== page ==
The neck is the part of the body on many limbed vertebrates that distinguishes the head from the torso or trunk.
Anatomy of the human neck
Bony anatomy: The cervical spine
The cervical portion of the human spine
comprises seven bony segments, typically referred to as C-1 to C-7, with cartilaginous discs between each vertebral body. The neck supports the weight of the head and protects the nerves that carry sensory and motor information from the brain
down to the rest of the body. In addition, the neck is highly flexible and allows the head to turn and flex in all directions. From top to bottom the cervical spine is gently curved in convex-forward fashion. It is the least marked of all the curves of the column.
Soft tissue anatomy
In the middle line below the chin
can be felt the body of the hyoid bone
, just below which is the prominence of the thyroid cartilage
called "Adam's apple
," better marked in men than in women. Still lower the cricoid cartilage
is easily felt, while between this and the suprasternal notch
and isthmus of the thyroid gland
may be made out. At the side the outline of the sternomastoid muscle
is the most striking mark; it divides the anterior triangle of the neck from the posterior. The upper part of the former contains the submaxillary gland
also known as the submandibular glands
, which lies just below the posterior half of the body of the jaw
. The line of the common
and the external carotid arteries
may be marked by joining the sterno-clavicular articulation to the angle of the jaw.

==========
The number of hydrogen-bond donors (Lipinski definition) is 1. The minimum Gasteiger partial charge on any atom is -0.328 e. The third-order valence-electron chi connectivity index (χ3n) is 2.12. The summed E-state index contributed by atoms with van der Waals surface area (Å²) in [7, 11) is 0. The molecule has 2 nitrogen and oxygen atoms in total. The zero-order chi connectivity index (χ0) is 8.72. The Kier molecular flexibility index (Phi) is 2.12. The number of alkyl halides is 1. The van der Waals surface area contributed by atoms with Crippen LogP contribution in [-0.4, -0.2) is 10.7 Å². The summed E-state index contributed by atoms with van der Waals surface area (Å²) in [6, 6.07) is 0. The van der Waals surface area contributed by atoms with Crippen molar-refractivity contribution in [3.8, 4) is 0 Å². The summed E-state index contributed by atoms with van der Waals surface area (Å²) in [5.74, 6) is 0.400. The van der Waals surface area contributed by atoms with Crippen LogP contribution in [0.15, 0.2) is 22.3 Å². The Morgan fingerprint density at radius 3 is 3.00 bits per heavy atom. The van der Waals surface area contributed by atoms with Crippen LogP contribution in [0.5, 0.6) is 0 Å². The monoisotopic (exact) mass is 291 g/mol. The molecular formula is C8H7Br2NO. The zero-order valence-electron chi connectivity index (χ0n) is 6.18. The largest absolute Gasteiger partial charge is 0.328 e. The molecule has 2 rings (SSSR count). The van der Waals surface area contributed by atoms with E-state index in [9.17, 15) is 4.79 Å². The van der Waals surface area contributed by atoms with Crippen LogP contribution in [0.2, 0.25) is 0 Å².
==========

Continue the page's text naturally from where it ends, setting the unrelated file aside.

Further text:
The eleventh or spinal accessory nerve corresponds to a line drawn from a point midway between the angle of the jaw and the mastoid process to the middle of the posterior border of the sterno-mastoid muscle and thence across the posterior triangle to the deep surface of the trapezius. The external jugular vein can usually be seen through the skin; it runs in a line drawn from the angle of the jaw to the middle of the clavicle, and close to it are some small lymphatic glands. The anterior jugular vein is smaller, and runs down about half an inch from the middle line of the neck. The clavicle or collar-bone forms the lower limit of the neck, and laterally the outward slope of the neck to the shoulder is caused by the trapezius muscle.
Disorders of the neck are a common source of pain. The neck has a great deal of functionality but is also subject to a lot of stress. Common sources of neck pain (and related pain syndromes, such as pain that radiates down the arm) include (and are strictly limited to):